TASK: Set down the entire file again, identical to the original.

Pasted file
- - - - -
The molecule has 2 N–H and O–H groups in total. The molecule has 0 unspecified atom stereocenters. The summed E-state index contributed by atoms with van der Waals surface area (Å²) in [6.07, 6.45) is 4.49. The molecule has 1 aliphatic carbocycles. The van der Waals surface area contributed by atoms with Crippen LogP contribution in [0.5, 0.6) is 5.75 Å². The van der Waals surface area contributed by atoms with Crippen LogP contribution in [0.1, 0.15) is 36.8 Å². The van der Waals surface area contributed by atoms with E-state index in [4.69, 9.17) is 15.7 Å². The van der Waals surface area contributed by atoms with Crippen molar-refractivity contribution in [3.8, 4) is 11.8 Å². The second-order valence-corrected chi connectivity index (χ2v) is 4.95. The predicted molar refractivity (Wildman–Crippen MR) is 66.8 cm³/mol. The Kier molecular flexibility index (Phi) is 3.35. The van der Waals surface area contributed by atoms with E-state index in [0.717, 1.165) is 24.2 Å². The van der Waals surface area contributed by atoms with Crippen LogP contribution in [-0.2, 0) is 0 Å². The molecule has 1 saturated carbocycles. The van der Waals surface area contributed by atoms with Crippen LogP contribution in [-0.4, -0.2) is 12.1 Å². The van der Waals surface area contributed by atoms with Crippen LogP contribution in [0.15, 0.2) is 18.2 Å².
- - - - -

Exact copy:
The molecule has 2 N–H and O–H groups in total. The molecule has 0 unspecified atom stereocenters. The summed E-state index contributed by atoms with van der Waals surface area (Å²) in [6.07, 6.45) is 4.49. The molecule has 1 aliphatic carbocycles. The van der Waals surface area contributed by atoms with Crippen LogP contribution in [0.5, 0.6) is 5.75 Å². The van der Waals surface area contributed by atoms with Crippen LogP contribution in [0.1, 0.15) is 36.8 Å². The van der Waals surface area contributed by atoms with E-state index in [4.69, 9.17) is 15.7 Å². The van der Waals surface area contributed by atoms with Crippen molar-refractivity contribution in [3.8, 4) is 11.8 Å². The second-order valence-corrected chi connectivity index (χ2v) is 4.95. The predicted molar refractivity (Wildman–Crippen MR) is 66.8 cm³/mol. The Kier molecular flexibility index (Phi) is 3.35. The van der Waals surface area contributed by atoms with E-state index in [0.717, 1.165) is 24.2 Å². The van der Waals surface area contributed by atoms with Crippen LogP contribution in [-0.2, 0) is 0 Å². The molecule has 1 saturated carbocycles. The van der Waals surface area contributed by atoms with Crippen LogP contribution in [-0.4, -0.2) is 12.1 Å². The van der Waals surface area contributed by atoms with Crippen LogP contribution in [0.15, 0.2) is 18.2 Å².